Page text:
|Born||11 January 1903|
Pietermaritzburg, Colony of Natal
(in modern KwaZulu-Natal, South Africa)
|Died||12 April 1988 (aged 85)|
Botha's Hill, South Africa
|Notable works||Cry, the Beloved Country;|
Too Late the Phalarope, The Wasteland
|Spouse||Dorrie Francis Lusted, 1928–1967|
Anne Hopkins, 1969–his death
|Part of a series on|
Alan Stewart Paton (11 January 1903 – 12 April 1988) was a South African writer and anti-apartheid activist. His works include the novels Cry, the Beloved Country, Too Late the Phalarope and the narrative poem The Wasteland.
Paton was born in Pietermaritzburg in the Colony of Natal (now South Africa's KwaZulu-Natal province), the son of a civil servant (who was of Christadelphian belief). After attending Maritzburg College, he earned a Bachelor of Science degree at the University of Natal in his hometown, followed by a diploma in education. After graduation, Paton worked as a teacher, first at the Ixopo High School, and subsequently at Maritzburg College. While at Ixopo he met Dorrie Francis Lusted. They married in 1928 and remained together until her death from emphysema in 1967. Their life together is documented in Paton's book Kontakion for You Departed, published in 1969. They had two sons, Jonathan and David. In 1969, Paton married Anne Hopkins. This marriage lasted until Paton's death.
Paton was a strong Christian. His faith was one of the reasons he was so strongly opposed to apartheid.
He served as the principal of Diepkloof Reformatory for young (native African) offenders from 1935 to 1949, where he introduced controversial "progressive" reforms, including policies on open dormitories, work permits, and home visitation. The men were initially housed in closed dormitories; once they had proven themselves trustworthy, they would be transferred to open dormitories within the compound. Men who showed great trustworthiness would be permitted to work outside the compound. In some cases, men were even permitted to reside outside the compound under the supervision of a care family. Fewer than 5% of the 10,000 men who were given home leave during Paton's years at Diepkloof ever broke their trust by failing to return.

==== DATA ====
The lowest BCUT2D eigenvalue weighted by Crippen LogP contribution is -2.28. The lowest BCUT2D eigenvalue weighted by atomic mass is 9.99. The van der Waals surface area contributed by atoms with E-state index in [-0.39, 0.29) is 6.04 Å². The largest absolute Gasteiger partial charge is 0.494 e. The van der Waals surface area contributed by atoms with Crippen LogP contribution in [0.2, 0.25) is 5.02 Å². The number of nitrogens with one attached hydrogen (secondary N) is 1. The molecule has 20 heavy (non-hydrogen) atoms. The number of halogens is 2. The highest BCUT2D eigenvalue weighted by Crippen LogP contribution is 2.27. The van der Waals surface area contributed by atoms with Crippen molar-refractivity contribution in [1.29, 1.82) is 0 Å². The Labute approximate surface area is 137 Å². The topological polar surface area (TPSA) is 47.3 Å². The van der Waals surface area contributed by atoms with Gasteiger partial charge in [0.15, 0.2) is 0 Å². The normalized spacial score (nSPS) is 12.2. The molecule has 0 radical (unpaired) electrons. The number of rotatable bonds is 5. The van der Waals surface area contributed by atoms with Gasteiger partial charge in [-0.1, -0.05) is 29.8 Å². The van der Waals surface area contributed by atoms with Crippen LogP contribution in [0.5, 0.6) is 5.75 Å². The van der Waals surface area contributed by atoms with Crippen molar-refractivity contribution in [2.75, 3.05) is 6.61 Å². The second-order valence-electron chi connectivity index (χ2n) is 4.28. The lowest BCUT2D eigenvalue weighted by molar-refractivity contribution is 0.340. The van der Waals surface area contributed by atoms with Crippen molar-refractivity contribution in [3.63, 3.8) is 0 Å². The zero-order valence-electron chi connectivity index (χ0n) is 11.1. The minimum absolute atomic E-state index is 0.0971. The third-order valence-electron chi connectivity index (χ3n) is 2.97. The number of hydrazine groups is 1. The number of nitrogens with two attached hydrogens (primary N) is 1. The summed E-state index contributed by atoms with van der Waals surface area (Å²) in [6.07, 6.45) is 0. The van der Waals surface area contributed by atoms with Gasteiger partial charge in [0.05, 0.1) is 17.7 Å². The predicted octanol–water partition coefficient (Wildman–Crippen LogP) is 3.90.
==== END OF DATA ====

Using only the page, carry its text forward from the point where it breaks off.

Paton volunteered for military service with the British Commonwealth forces during World War II, but was refused by the South African authorities. After the war he took a journey, at his own expense, to tour correctional facilities across the world. He toured Scandinavia, Britain, continental Europe, Canada, and the United States. During his time in Norway, he began work on his seminal novel Cry, the Beloved Country, which he completed over the course of his journey, finishing it on Christmas Eve in San Francisco in 1946. There, he met Aubrey and Marigold Burns, who read his manuscript and found a publisher: the editor Maxwell Perkins, noted for editing novels of Ernest Hemingway and Thomas Wolfe, guided Paton's first novel through publication with Scribner's.
Paton published numerous books in the 1950s and became wealthy from their sales.
On 11 January 2018, a Google Doodle honored the author on what would have been his 115th birthday.